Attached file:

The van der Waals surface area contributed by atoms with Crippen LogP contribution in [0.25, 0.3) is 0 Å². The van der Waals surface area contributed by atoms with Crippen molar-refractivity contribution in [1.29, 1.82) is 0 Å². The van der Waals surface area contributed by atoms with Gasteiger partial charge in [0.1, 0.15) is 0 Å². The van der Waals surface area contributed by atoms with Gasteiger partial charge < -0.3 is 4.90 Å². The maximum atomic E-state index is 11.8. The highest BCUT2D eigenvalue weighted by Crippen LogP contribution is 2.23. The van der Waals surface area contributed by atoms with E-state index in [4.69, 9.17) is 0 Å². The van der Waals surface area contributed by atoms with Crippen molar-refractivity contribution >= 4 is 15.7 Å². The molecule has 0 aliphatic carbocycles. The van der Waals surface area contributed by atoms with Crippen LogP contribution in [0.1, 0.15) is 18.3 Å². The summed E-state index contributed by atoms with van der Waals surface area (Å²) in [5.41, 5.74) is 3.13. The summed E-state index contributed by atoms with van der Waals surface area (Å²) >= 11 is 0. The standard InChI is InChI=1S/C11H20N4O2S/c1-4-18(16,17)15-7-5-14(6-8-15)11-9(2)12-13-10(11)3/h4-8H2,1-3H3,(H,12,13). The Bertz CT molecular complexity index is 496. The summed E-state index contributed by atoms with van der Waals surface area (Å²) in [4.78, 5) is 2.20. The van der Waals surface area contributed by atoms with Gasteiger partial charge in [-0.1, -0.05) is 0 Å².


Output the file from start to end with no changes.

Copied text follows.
The van der Waals surface area contributed by atoms with Crippen LogP contribution in [0.25, 0.3) is 0 Å². The van der Waals surface area contributed by atoms with Crippen molar-refractivity contribution in [1.29, 1.82) is 0 Å². The van der Waals surface area contributed by atoms with Gasteiger partial charge in [0.1, 0.15) is 0 Å². The van der Waals surface area contributed by atoms with Gasteiger partial charge < -0.3 is 4.90 Å². The maximum atomic E-state index is 11.8. The highest BCUT2D eigenvalue weighted by Crippen LogP contribution is 2.23. The van der Waals surface area contributed by atoms with E-state index in [4.69, 9.17) is 0 Å². The van der Waals surface area contributed by atoms with Crippen molar-refractivity contribution >= 4 is 15.7 Å². The molecule has 0 aliphatic carbocycles. The van der Waals surface area contributed by atoms with Crippen LogP contribution in [0.1, 0.15) is 18.3 Å². The summed E-state index contributed by atoms with van der Waals surface area (Å²) in [5.41, 5.74) is 3.13. The summed E-state index contributed by atoms with van der Waals surface area (Å²) >= 11 is 0. The standard InChI is InChI=1S/C11H20N4O2S/c1-4-18(16,17)15-7-5-14(6-8-15)11-9(2)12-13-10(11)3/h4-8H2,1-3H3,(H,12,13). The Bertz CT molecular complexity index is 496. The summed E-state index contributed by atoms with van der Waals surface area (Å²) in [4.78, 5) is 2.20. The van der Waals surface area contributed by atoms with Gasteiger partial charge in [-0.1, -0.05) is 0 Å².